I’m no poster child for widget usage. The only widget I use is CARROT Weather’s forecast widget, and only on my iPhone. On the Home Screen, I have a prominent stack that alternates between CARROT Weather’s 12-hour forecast and 7-day forecast, and although I peruse those sometimes, I’m more likely to tap the widget to open the app for a full-screen view. On the Lock Screen, I have the 5-hour forecast widget, but I can’t really read it, so I use it only as a shortcut to open the CARROT Weather app. Two other small widgets on the Lock Screen fill the space, one showing precipitation likelihood and the other showing temperature, but the fact that I had to look closely at them to write this sentence suggests I never use them.
I seldom turn my iPad on at this point, so there’s no point in having widgets there. On my Macs, I’ve tried widgets in Sonoma, but my desktop is obscured by windows unless I reveal it to work with files, and then I’m focused on what I’m doing, not looking at widgets. On my Apple Watch, I prefer the Modular watch face with complications for the timer, my next calendar event, the temperature, and a few apps. I tried the amusing Snoopy watch face, and because it allows no complications, I configured Smart Stack widgets to simulate my complications. Snoopy was fun, and the Smart Stack worked, but I disliked having to invoke it rather than just glancing at my wrist, so I returned to Modular and stopped using the Smart Stack.
Why do widgets fail to inspire so many people? The monochrome iPhone and iPad Lock Screen widgets are too hard to read against photos—I could imagine those being more popular if they were more readable.
More generally, I’m not sure that the concept of widgets is as compelling as Apple seems to imply. There are a few bits of information many people want at a glance, but I’m willing to bet that the main one is time, followed by date. That’s why the Mac has long had a menubar clock, the iPhone has always shown the time on the Lock Screen and in the Home Screen status bar, and the Apple Watch exists at all. I look at all of those regularly to ground myself in the flow of time, and they solve the at-a-glance problem for most people. Heck, the Apple Watch is essentially a dedicated widget that “shows timely information from your favorite apps.”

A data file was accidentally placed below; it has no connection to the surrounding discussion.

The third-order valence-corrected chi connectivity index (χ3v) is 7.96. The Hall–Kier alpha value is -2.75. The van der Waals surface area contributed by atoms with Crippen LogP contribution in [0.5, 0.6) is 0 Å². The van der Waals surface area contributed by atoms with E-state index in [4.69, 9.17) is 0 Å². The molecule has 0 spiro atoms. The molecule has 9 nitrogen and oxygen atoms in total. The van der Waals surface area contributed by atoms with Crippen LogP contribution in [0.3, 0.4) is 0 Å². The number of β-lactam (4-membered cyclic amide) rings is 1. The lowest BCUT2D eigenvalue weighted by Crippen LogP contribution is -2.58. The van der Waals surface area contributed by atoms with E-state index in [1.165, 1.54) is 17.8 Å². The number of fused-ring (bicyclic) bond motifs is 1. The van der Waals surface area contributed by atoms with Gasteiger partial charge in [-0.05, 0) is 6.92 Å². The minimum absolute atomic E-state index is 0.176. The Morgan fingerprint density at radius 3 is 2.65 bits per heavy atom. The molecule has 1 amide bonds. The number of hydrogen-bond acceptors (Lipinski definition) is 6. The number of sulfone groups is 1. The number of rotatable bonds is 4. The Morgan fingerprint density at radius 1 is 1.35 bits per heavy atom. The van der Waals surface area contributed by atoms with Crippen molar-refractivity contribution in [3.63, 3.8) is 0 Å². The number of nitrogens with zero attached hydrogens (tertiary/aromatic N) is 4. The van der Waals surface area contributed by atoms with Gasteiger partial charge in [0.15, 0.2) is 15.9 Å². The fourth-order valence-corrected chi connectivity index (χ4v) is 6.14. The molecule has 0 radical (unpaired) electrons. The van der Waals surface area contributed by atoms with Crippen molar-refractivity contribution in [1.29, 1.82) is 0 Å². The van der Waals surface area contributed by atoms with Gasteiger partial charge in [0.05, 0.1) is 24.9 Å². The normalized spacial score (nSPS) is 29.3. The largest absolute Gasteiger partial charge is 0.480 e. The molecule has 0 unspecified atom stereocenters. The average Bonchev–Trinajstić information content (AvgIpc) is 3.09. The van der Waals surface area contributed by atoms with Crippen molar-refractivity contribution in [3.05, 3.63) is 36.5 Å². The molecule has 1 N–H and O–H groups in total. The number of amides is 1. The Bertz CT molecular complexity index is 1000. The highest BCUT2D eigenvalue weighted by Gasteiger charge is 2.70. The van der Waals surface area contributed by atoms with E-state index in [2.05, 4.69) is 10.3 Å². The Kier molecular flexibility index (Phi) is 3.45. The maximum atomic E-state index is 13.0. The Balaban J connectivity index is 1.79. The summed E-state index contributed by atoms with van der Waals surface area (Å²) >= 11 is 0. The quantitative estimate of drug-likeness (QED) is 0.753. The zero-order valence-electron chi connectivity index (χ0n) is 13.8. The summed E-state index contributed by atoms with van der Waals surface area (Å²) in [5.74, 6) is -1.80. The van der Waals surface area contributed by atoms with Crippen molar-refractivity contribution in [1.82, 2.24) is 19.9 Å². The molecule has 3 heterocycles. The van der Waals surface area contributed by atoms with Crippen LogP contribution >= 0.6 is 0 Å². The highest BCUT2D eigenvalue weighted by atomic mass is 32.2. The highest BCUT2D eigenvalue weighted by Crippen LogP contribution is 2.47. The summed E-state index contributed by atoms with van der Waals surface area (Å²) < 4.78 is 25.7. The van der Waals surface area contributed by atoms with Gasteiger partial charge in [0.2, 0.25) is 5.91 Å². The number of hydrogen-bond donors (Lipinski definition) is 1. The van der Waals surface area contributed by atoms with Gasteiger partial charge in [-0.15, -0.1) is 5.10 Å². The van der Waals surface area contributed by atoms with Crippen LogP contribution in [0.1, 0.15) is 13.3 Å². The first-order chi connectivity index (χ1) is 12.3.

The problem may be not with widgets but with the assumption that they should be attractive to most Apple users. A more charitable interpretation would be that a fair number of people—between 25% and 50% of users—have some specific desire for at-a-glance information beyond time and date. Those desires are probably not broadly shared. A sailor or kite flyer might care deeply about wind speed and direction; the rest of us, not so much.
Ultimately, you shouldn’t feel like you’re missing out or being a bad Apple user if widgets have little or no appeal. Simultaneously, it’s worth acknowledging that widgets are one of those features that might make a big difference to others. Apple can’t please all the people all the time, but widgets can please some of the people some of the time.